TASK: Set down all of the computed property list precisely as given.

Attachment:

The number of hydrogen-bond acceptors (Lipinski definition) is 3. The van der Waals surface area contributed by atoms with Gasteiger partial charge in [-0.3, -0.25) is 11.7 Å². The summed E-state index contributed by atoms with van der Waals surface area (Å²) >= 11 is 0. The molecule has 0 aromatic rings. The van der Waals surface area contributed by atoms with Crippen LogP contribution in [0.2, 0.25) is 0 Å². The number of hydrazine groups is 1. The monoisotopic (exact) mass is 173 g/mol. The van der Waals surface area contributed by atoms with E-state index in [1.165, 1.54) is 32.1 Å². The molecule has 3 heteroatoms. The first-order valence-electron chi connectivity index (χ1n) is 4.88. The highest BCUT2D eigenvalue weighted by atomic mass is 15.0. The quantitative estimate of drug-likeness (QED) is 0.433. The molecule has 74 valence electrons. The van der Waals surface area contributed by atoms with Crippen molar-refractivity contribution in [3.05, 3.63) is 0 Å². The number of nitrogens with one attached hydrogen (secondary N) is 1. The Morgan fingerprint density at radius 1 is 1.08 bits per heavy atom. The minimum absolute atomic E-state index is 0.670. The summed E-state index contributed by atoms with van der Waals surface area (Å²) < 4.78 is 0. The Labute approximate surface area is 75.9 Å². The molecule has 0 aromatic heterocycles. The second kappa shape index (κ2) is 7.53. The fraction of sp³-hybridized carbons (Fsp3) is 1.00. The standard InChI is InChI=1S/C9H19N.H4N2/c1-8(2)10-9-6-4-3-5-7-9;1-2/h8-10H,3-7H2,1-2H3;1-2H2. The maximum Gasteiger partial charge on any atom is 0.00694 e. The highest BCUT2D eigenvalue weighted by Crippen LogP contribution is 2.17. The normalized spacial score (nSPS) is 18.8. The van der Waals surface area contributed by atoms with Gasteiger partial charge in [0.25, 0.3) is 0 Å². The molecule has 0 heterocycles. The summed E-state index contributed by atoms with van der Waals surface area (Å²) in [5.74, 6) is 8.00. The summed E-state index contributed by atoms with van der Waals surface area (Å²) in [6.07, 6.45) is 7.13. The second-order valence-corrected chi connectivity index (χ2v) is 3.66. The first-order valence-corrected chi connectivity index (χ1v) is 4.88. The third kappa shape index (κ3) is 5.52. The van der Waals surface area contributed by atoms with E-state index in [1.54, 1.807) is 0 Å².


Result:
The number of hydrogen-bond acceptors (Lipinski definition) is 3. The van der Waals surface area contributed by atoms with Gasteiger partial charge in [-0.3, -0.25) is 11.7 Å². The summed E-state index contributed by atoms with van der Waals surface area (Å²) >= 11 is 0. The molecule has 0 aromatic rings. The van der Waals surface area contributed by atoms with Crippen LogP contribution in [0.2, 0.25) is 0 Å². The number of hydrazine groups is 1. The monoisotopic (exact) mass is 173 g/mol. The van der Waals surface area contributed by atoms with E-state index in [1.165, 1.54) is 32.1 Å². The molecule has 3 heteroatoms. The first-order valence-electron chi connectivity index (χ1n) is 4.88. The highest BCUT2D eigenvalue weighted by atomic mass is 15.0. The quantitative estimate of drug-likeness (QED) is 0.433. The molecule has 74 valence electrons. The van der Waals surface area contributed by atoms with Crippen molar-refractivity contribution in [3.05, 3.63) is 0 Å². The number of nitrogens with one attached hydrogen (secondary N) is 1. The Morgan fingerprint density at radius 1 is 1.08 bits per heavy atom. The minimum absolute atomic E-state index is 0.670. The summed E-state index contributed by atoms with van der Waals surface area (Å²) < 4.78 is 0. The Labute approximate surface area is 75.9 Å². The molecule has 0 aromatic heterocycles. The second kappa shape index (κ2) is 7.53. The fraction of sp³-hybridized carbons (Fsp3) is 1.00. The standard InChI is InChI=1S/C9H19N.H4N2/c1-8(2)10-9-6-4-3-5-7-9;1-2/h8-10H,3-7H2,1-2H3;1-2H2. The maximum Gasteiger partial charge on any atom is 0.00694 e. The highest BCUT2D eigenvalue weighted by Crippen LogP contribution is 2.17. The normalized spacial score (nSPS) is 18.8. The van der Waals surface area contributed by atoms with Gasteiger partial charge in [0.25, 0.3) is 0 Å². The molecule has 0 heterocycles. The summed E-state index contributed by atoms with van der Waals surface area (Å²) in [5.74, 6) is 8.00. The summed E-state index contributed by atoms with van der Waals surface area (Å²) in [6.07, 6.45) is 7.13. The second-order valence-corrected chi connectivity index (χ2v) is 3.66. The first-order valence-corrected chi connectivity index (χ1v) is 4.88. The third kappa shape index (κ3) is 5.52. The van der Waals surface area contributed by atoms with E-state index in [1.54, 1.807) is 0 Å².